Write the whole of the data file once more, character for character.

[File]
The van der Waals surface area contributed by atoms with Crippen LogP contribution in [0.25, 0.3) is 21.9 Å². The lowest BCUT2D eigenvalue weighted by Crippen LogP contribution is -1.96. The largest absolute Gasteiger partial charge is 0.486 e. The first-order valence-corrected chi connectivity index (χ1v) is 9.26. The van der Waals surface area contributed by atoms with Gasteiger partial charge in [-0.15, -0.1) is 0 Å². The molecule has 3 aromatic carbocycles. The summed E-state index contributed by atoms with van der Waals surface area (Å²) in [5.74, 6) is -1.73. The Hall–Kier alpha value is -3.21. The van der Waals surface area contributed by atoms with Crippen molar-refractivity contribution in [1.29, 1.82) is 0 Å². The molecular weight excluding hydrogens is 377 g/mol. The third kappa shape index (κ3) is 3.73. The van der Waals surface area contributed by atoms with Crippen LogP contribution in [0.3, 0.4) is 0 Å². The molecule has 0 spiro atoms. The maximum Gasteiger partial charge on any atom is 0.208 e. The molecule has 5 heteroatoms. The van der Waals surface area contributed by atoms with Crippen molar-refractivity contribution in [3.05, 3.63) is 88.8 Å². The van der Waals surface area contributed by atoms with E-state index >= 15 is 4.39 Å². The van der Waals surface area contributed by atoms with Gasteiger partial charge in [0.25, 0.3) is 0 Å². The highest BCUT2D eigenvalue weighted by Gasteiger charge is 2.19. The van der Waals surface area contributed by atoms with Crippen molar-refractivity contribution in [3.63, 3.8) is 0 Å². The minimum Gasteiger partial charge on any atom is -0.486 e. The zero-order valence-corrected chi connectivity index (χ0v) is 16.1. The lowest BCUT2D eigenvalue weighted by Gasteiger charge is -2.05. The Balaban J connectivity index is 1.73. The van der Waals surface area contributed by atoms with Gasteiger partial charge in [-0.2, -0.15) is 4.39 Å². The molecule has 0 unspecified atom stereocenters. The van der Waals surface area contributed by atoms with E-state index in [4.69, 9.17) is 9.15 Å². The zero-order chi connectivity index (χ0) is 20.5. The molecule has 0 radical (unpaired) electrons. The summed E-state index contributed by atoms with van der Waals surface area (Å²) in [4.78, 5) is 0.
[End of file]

The van der Waals surface area contributed by atoms with Crippen LogP contribution in [0.25, 0.3) is 21.9 Å². The lowest BCUT2D eigenvalue weighted by Crippen LogP contribution is -1.96. The largest absolute Gasteiger partial charge is 0.486 e. The first-order valence-corrected chi connectivity index (χ1v) is 9.26. The van der Waals surface area contributed by atoms with Gasteiger partial charge in [-0.15, -0.1) is 0 Å². The molecule has 3 aromatic carbocycles. The summed E-state index contributed by atoms with van der Waals surface area (Å²) in [5.74, 6) is -1.73. The Hall–Kier alpha value is -3.21. The van der Waals surface area contributed by atoms with Crippen molar-refractivity contribution in [1.29, 1.82) is 0 Å². The molecular weight excluding hydrogens is 377 g/mol. The third kappa shape index (κ3) is 3.73. The van der Waals surface area contributed by atoms with Crippen LogP contribution in [0.3, 0.4) is 0 Å². The molecule has 0 spiro atoms. The maximum Gasteiger partial charge on any atom is 0.208 e. The molecule has 5 heteroatoms. The van der Waals surface area contributed by atoms with Crippen molar-refractivity contribution in [3.05, 3.63) is 88.8 Å². The van der Waals surface area contributed by atoms with E-state index >= 15 is 4.39 Å². The van der Waals surface area contributed by atoms with Gasteiger partial charge in [0.25, 0.3) is 0 Å². The highest BCUT2D eigenvalue weighted by Gasteiger charge is 2.19. The van der Waals surface area contributed by atoms with Crippen molar-refractivity contribution in [3.63, 3.8) is 0 Å². The minimum Gasteiger partial charge on any atom is -0.486 e. The zero-order valence-corrected chi connectivity index (χ0v) is 16.1. The lowest BCUT2D eigenvalue weighted by Gasteiger charge is -2.05. The Balaban J connectivity index is 1.73. The van der Waals surface area contributed by atoms with Gasteiger partial charge in [-0.2, -0.15) is 4.39 Å². The molecule has 0 unspecified atom stereocenters. The van der Waals surface area contributed by atoms with E-state index in [4.69, 9.17) is 9.15 Å². The zero-order chi connectivity index (χ0) is 20.5. The molecule has 0 radical (unpaired) electrons. The summed E-state index contributed by atoms with van der Waals surface area (Å²) in [4.78, 5) is 0.